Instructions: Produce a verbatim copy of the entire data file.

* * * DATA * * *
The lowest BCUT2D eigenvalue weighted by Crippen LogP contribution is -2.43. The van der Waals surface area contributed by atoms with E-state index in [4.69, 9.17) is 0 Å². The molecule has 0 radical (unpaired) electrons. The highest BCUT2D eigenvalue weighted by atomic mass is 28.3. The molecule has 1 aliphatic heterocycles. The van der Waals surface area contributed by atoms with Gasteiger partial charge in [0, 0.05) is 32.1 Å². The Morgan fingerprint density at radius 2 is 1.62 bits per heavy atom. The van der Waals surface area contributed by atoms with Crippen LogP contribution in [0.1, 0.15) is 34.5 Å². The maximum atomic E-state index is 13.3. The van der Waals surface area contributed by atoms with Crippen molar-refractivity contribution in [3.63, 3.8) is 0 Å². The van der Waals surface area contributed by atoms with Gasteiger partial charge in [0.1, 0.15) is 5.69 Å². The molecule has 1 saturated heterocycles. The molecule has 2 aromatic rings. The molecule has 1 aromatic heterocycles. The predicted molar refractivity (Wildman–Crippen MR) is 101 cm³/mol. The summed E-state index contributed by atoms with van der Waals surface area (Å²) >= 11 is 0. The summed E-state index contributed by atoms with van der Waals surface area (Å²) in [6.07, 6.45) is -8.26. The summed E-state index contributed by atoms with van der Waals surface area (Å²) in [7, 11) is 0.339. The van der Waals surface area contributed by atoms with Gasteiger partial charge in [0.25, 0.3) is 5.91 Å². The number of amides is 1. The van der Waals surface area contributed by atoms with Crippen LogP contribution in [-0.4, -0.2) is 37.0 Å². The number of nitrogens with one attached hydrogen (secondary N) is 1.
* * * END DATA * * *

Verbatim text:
The lowest BCUT2D eigenvalue weighted by Crippen LogP contribution is -2.43. The van der Waals surface area contributed by atoms with E-state index in [4.69, 9.17) is 0 Å². The molecule has 0 radical (unpaired) electrons. The highest BCUT2D eigenvalue weighted by atomic mass is 28.3. The molecule has 1 aliphatic heterocycles. The van der Waals surface area contributed by atoms with Gasteiger partial charge in [0, 0.05) is 32.1 Å². The Morgan fingerprint density at radius 2 is 1.62 bits per heavy atom. The van der Waals surface area contributed by atoms with Crippen LogP contribution in [0.1, 0.15) is 34.5 Å². The maximum atomic E-state index is 13.3. The van der Waals surface area contributed by atoms with Crippen molar-refractivity contribution in [3.63, 3.8) is 0 Å². The van der Waals surface area contributed by atoms with Gasteiger partial charge in [0.1, 0.15) is 5.69 Å². The molecule has 1 saturated heterocycles. The molecule has 2 aromatic rings. The molecule has 1 aromatic heterocycles. The predicted molar refractivity (Wildman–Crippen MR) is 101 cm³/mol. The summed E-state index contributed by atoms with van der Waals surface area (Å²) >= 11 is 0. The summed E-state index contributed by atoms with van der Waals surface area (Å²) in [6.07, 6.45) is -8.26. The summed E-state index contributed by atoms with van der Waals surface area (Å²) in [7, 11) is 0.339. The van der Waals surface area contributed by atoms with Gasteiger partial charge in [0.25, 0.3) is 5.91 Å². The number of amides is 1. The van der Waals surface area contributed by atoms with Crippen LogP contribution in [-0.4, -0.2) is 37.0 Å². The number of nitrogens with one attached hydrogen (secondary N) is 1.